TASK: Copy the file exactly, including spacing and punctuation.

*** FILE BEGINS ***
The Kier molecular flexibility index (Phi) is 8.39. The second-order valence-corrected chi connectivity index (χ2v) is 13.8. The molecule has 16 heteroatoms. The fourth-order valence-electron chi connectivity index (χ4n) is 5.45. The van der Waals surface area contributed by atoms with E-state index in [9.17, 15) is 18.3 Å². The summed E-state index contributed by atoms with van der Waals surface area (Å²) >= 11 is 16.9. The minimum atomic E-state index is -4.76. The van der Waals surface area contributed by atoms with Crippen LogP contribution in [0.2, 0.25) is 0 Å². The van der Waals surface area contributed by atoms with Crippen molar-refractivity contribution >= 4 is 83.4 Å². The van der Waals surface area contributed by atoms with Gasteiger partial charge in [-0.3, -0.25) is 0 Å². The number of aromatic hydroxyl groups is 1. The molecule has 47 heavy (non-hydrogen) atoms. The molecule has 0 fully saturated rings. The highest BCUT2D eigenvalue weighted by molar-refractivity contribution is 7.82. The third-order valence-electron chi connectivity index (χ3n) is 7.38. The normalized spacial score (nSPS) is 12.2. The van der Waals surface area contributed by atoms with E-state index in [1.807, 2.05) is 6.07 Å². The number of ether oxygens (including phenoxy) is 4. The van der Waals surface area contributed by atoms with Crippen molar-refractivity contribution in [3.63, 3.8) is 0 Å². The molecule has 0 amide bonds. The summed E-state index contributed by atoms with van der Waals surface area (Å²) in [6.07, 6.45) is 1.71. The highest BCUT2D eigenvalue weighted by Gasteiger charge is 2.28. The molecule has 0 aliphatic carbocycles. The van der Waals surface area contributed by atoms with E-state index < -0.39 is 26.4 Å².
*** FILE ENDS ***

The Kier molecular flexibility index (Phi) is 8.39. The second-order valence-corrected chi connectivity index (χ2v) is 13.8. The molecule has 16 heteroatoms. The fourth-order valence-electron chi connectivity index (χ4n) is 5.45. The van der Waals surface area contributed by atoms with E-state index in [9.17, 15) is 18.3 Å². The summed E-state index contributed by atoms with van der Waals surface area (Å²) >= 11 is 16.9. The minimum atomic E-state index is -4.76. The van der Waals surface area contributed by atoms with Crippen LogP contribution in [0.2, 0.25) is 0 Å². The van der Waals surface area contributed by atoms with Crippen molar-refractivity contribution >= 4 is 83.4 Å². The van der Waals surface area contributed by atoms with Gasteiger partial charge in [-0.3, -0.25) is 0 Å². The number of aromatic hydroxyl groups is 1. The molecule has 47 heavy (non-hydrogen) atoms. The molecule has 0 fully saturated rings. The highest BCUT2D eigenvalue weighted by molar-refractivity contribution is 7.82. The third-order valence-electron chi connectivity index (χ3n) is 7.38. The normalized spacial score (nSPS) is 12.2. The van der Waals surface area contributed by atoms with E-state index in [1.807, 2.05) is 6.07 Å². The number of ether oxygens (including phenoxy) is 4. The van der Waals surface area contributed by atoms with Crippen molar-refractivity contribution in [3.63, 3.8) is 0 Å². The molecule has 0 amide bonds. The summed E-state index contributed by atoms with van der Waals surface area (Å²) in [6.07, 6.45) is 1.71. The highest BCUT2D eigenvalue weighted by Gasteiger charge is 2.28. The molecule has 0 aliphatic carbocycles. The van der Waals surface area contributed by atoms with E-state index < -0.39 is 26.4 Å².